NCD in an independent federal agency making recommendations to the President and Congress to enhance the quality of life for all Americans with disabilities and their families.
By the time you read this, we should know whether the United States Congress and President Barack Obama have developed a compromise plan to avoid a government shutdown and continue programs and services uninterrupted. Such a compromise may cover a short period or extend through the end of the fiscal year (September 30, 2011).
As Chairman of the National Council on Disability (NCD), I profoundly regret that a government shutdown is even a serious prospect. The failure to prevent such a shutdown is, in fact, irresponsible. I am all too aware of the sweeping impact that a government shutdown would present for our nation, and particularly people with disabilities. While Congress will eventually reach an agreement, it appears that the ideological chasm may be too wide to reach an agreement today. Ironically, our leaders seem to agree that a shutdown would have a profoundly negative impact on our nation and economy. Likewise these same leaders seem to agree that the longer a shutdown lasts, the more harm will be done.
Make no mistake. This is not a simple question of whether Washington D.C. bureaucrats keep working. The federal government is not neatly isolated from the rest of our economy but rather is inescapably intertwined with the healthy functioning of our economy. Not just federal employees across the country but also federal contractors depend on the continued functioning of the federal government. Hundreds of thousands of people may be temporarily put out of work, including countless people with disabilities, and they may or may not be reimbursed for their forced unemployment. These people are our family, our neighbors, and our friends.
In addition, while access to Medicaid and Medicare services and income support through Social Security and Supplemental Security Income will continue during a shutdown, the Social Security Administration has indicated they will not be able to provide its full range of services because of a reduction in hours of operation and a limitation of services offered. There can be no doubt that the effects of these reductions and limitations will be felt by scores of people with disabilities who rely upon SSA services to continue to live independently in their communities. Consequences such as these are unacceptable even though they are now a very real possibility.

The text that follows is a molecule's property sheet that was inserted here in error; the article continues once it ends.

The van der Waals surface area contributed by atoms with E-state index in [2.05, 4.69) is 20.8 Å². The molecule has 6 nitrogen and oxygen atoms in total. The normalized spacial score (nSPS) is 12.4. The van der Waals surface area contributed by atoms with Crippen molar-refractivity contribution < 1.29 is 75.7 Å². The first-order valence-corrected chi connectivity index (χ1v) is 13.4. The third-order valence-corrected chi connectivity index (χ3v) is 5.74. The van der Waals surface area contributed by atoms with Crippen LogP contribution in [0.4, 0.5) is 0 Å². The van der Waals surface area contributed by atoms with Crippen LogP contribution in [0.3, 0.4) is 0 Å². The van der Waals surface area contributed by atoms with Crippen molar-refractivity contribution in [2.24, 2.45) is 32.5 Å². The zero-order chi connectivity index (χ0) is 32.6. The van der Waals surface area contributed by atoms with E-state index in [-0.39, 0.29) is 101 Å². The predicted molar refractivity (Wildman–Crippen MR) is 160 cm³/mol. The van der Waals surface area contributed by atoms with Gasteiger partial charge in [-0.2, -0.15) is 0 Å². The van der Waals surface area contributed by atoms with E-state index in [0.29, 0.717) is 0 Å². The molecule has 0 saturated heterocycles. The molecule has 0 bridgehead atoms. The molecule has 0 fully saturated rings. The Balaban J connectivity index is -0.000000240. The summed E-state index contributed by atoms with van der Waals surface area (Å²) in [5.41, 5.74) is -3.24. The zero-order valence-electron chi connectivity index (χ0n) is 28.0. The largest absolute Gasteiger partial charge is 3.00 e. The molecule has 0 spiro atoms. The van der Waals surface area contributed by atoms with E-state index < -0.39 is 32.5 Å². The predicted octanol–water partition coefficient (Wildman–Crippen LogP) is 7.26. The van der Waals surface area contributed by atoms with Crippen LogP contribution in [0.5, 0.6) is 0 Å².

Irrespective of Congress’s actions before midnight tonight, it is now clear that we are approaching a crossroads, or perhaps series of crossroads, that present fundamental choices about the purpose and scope of government in the United States—not just the federal government, but all levels of government. We do not need to make any final judgments about the best path forward to appreciate the gravity of these choices. We can all agree that our current course is unsustainable. We must work diligently, passionately, and respectfully to evaluate how best to restore prosperity while fulfilling our nation’s commitment to all citizens, including the declarations of equality of opportunity, full participation, independent living, and economic self-sufficiency for people with disabilities.
The only path forward on this year’s budget as well as future budgets is one that is based on pragmatic decisions and reasonable compromise. We need to understand the full impact of alternatives on people with disabilities—not just in terms of direct impact on disability-specific programs but also in enumerable indirect impacts that affect living, learning and earning. Unfortunately, ideology appears to be winning the day and thereby preventing responsible action.
Like all federal agencies, NCD faces extraordinary uncertainty in the days ahead. However, we have been actively planning to play a significant role in the budget-related debates. Our efforts will continue in earnest to the maximum extent possible in this environment. Among other things, we are well along in beginning to exercise NCD’s statutory authority to hold hearings regarding the potential real-life impacts on people with disabilities of the ongoing budget debates.
NCD is a small agency with an oversized mission. We have ambitious plans but know that they cannot be implemented without broad-based support and participation from our friends. Our ability to communicate will be dramatically impaired in the event of a shutdown. Nevertheless, on behalf of the entire National Council on Disability, we look forward to working with you in the difficult days ahead.
Jonathan M. Young, J.D., Ph.D.
Chairman, National Council on Disability
1331 F Street, NW
Washington, DC 20004